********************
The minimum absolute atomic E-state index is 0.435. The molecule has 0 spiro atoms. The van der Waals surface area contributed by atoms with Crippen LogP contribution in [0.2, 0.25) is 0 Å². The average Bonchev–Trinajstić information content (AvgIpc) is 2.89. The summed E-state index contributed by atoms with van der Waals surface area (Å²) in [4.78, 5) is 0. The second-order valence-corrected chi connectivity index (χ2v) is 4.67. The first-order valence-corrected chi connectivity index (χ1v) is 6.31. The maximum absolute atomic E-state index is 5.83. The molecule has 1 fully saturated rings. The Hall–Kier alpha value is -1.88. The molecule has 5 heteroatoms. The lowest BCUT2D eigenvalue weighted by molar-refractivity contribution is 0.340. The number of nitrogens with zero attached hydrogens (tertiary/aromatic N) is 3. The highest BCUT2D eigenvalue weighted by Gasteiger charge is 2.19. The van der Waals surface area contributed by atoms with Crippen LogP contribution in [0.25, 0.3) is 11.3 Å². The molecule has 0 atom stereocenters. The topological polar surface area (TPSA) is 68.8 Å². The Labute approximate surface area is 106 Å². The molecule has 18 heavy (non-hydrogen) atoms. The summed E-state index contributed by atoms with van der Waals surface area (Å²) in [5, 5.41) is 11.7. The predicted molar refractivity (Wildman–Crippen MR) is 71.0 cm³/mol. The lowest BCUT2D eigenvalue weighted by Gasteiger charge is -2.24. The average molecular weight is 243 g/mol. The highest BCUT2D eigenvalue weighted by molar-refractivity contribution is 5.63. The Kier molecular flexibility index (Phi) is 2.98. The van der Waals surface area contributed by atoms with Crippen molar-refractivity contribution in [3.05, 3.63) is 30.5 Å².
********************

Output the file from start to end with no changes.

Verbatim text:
The minimum absolute atomic E-state index is 0.435. The molecule has 0 spiro atoms. The van der Waals surface area contributed by atoms with Crippen LogP contribution in [0.2, 0.25) is 0 Å². The average Bonchev–Trinajstić information content (AvgIpc) is 2.89. The summed E-state index contributed by atoms with van der Waals surface area (Å²) in [4.78, 5) is 0. The second-order valence-corrected chi connectivity index (χ2v) is 4.67. The first-order valence-corrected chi connectivity index (χ1v) is 6.31. The maximum absolute atomic E-state index is 5.83. The molecule has 1 fully saturated rings. The Hall–Kier alpha value is -1.88. The molecule has 5 heteroatoms. The lowest BCUT2D eigenvalue weighted by molar-refractivity contribution is 0.340. The number of nitrogens with zero attached hydrogens (tertiary/aromatic N) is 3. The highest BCUT2D eigenvalue weighted by Gasteiger charge is 2.19. The van der Waals surface area contributed by atoms with Crippen LogP contribution in [0.25, 0.3) is 11.3 Å². The molecule has 0 atom stereocenters. The topological polar surface area (TPSA) is 68.8 Å². The Labute approximate surface area is 106 Å². The molecule has 18 heavy (non-hydrogen) atoms. The summed E-state index contributed by atoms with van der Waals surface area (Å²) in [5, 5.41) is 11.7. The predicted molar refractivity (Wildman–Crippen MR) is 71.0 cm³/mol. The lowest BCUT2D eigenvalue weighted by Gasteiger charge is -2.24. The average molecular weight is 243 g/mol. The highest BCUT2D eigenvalue weighted by molar-refractivity contribution is 5.63. The Kier molecular flexibility index (Phi) is 2.98. The van der Waals surface area contributed by atoms with Crippen molar-refractivity contribution in [3.05, 3.63) is 30.5 Å².